Opposing the removal of settlers: It is inconceivable there could be a mass evacuation on that magnitude [speaking of the removal of settlers], in the unlikely event that there was an otherwise comprehensive peace agreement . . . It makes no sense for Judea and Samaria to be ‘Judenrein [void of Jews],’ any more than it makes sense for Israel to be ‘Arabrein [void of Arabs].’ It’s not fair.” (November 2016)

Moving the US embassy to Jerusalem: Friedman reportedly said that the US-Israel relationship will be “better than ever” and that Trump will keep his promise of moving the US embassy to Jerusalem. (November 2016)

Supporting Netanyahu’s position on Palestinian statehood: “The critical thing is to recognize that there is not going to be any progress on a Palestinian state until the Palestinians renounce violence and accept Israel as a Jewish state. Until that happens there is really nothing to talk about in terms of a political process. (November 2016)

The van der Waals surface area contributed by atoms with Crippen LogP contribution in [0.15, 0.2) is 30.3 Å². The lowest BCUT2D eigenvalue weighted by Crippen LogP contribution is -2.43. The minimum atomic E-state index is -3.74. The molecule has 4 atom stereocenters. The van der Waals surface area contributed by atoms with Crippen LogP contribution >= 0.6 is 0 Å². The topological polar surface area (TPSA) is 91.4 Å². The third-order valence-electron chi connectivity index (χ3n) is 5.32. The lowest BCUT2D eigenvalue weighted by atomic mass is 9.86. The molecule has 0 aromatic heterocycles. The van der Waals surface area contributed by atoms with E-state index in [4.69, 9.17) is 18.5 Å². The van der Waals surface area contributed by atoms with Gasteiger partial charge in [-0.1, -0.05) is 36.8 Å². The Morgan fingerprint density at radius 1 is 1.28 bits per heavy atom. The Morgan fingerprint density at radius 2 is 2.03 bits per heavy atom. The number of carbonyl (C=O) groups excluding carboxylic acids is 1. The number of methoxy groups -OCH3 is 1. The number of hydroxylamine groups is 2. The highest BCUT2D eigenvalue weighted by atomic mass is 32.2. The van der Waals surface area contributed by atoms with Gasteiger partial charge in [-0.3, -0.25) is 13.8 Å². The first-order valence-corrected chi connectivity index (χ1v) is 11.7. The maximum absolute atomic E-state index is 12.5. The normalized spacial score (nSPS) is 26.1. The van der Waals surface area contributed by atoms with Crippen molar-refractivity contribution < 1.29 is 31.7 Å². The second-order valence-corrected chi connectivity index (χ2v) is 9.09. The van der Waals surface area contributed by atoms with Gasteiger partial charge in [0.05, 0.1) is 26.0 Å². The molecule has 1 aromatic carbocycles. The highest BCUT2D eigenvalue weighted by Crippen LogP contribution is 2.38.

Accusing President Obama (and Secretary of State John Kerry) of anti-Semitism: “Obama and Kerry do little more than condemn the proverbial ‘cycle of violence’ . . . I’m sorry, but this is pure and outright murder and any public figure who finds it difficult to condemn it as such without diluting the message with geo-political drivel is engaging in ‘blatant anti-Semitism.’” (June 2016)

Attacking liberal American Jews: “Unfortunately, hearkening back to the days of the Kapos [Nazi concentration camp prisoners who worked with the SS guard] during the Nazi regime and well before that, there is a history of a minority of Jews betraying their own. I don’t think all liberal Jews are ‘self-hating,’ as some of my colleagues like to describe them. But I do think that, like most liberals, they suffer a cognitive disconnect in identifying good and evil.”  And: “People like Jeremy Ben-ami of ‘J Street’ who cut his teeth on the virulently anti-Israel (notwithstanding its name) New Israel Fund, and who today leads an organization—a proverbial wolf in sheep’s clothing—that purports to be pro-Israel but advocates just the opposite.” (July 2015)